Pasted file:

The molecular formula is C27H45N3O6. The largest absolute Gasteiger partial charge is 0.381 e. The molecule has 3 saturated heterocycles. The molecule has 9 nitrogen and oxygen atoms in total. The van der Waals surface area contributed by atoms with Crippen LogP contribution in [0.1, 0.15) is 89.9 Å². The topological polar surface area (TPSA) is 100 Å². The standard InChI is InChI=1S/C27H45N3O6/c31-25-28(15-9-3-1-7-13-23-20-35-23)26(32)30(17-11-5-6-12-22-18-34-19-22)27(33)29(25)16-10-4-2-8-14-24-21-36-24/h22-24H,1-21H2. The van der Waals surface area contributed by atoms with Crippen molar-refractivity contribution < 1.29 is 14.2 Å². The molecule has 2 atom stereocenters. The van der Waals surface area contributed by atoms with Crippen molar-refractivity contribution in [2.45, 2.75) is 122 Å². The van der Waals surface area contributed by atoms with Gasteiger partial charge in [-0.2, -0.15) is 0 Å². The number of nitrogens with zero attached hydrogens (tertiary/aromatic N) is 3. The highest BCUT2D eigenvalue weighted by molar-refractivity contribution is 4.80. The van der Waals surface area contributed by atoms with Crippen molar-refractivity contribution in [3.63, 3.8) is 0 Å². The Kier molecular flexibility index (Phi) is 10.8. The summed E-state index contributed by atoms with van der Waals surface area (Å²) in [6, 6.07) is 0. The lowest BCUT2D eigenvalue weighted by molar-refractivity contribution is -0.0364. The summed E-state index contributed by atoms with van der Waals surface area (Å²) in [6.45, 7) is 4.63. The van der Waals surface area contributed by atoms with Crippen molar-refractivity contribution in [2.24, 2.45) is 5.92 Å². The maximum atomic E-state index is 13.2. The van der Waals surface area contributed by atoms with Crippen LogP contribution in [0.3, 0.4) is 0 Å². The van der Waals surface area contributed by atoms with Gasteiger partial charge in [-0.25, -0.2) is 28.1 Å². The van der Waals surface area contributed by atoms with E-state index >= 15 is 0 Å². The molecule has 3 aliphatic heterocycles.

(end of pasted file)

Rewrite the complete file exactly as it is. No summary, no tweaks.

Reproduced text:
The molecular formula is C27H45N3O6. The largest absolute Gasteiger partial charge is 0.381 e. The molecule has 3 saturated heterocycles. The molecule has 9 nitrogen and oxygen atoms in total. The van der Waals surface area contributed by atoms with Crippen LogP contribution in [0.1, 0.15) is 89.9 Å². The topological polar surface area (TPSA) is 100 Å². The standard InChI is InChI=1S/C27H45N3O6/c31-25-28(15-9-3-1-7-13-23-20-35-23)26(32)30(17-11-5-6-12-22-18-34-19-22)27(33)29(25)16-10-4-2-8-14-24-21-36-24/h22-24H,1-21H2. The van der Waals surface area contributed by atoms with Crippen molar-refractivity contribution < 1.29 is 14.2 Å². The molecule has 2 atom stereocenters. The van der Waals surface area contributed by atoms with Crippen molar-refractivity contribution in [2.45, 2.75) is 122 Å². The van der Waals surface area contributed by atoms with Gasteiger partial charge in [-0.2, -0.15) is 0 Å². The number of nitrogens with zero attached hydrogens (tertiary/aromatic N) is 3. The highest BCUT2D eigenvalue weighted by molar-refractivity contribution is 4.80. The van der Waals surface area contributed by atoms with Crippen molar-refractivity contribution in [3.63, 3.8) is 0 Å². The Kier molecular flexibility index (Phi) is 10.8. The summed E-state index contributed by atoms with van der Waals surface area (Å²) in [6, 6.07) is 0. The lowest BCUT2D eigenvalue weighted by molar-refractivity contribution is -0.0364. The summed E-state index contributed by atoms with van der Waals surface area (Å²) in [6.45, 7) is 4.63. The van der Waals surface area contributed by atoms with Crippen molar-refractivity contribution in [2.24, 2.45) is 5.92 Å². The maximum atomic E-state index is 13.2. The van der Waals surface area contributed by atoms with Crippen LogP contribution in [0.3, 0.4) is 0 Å². The van der Waals surface area contributed by atoms with Gasteiger partial charge in [-0.25, -0.2) is 28.1 Å². The van der Waals surface area contributed by atoms with E-state index >= 15 is 0 Å². The molecule has 3 aliphatic heterocycles.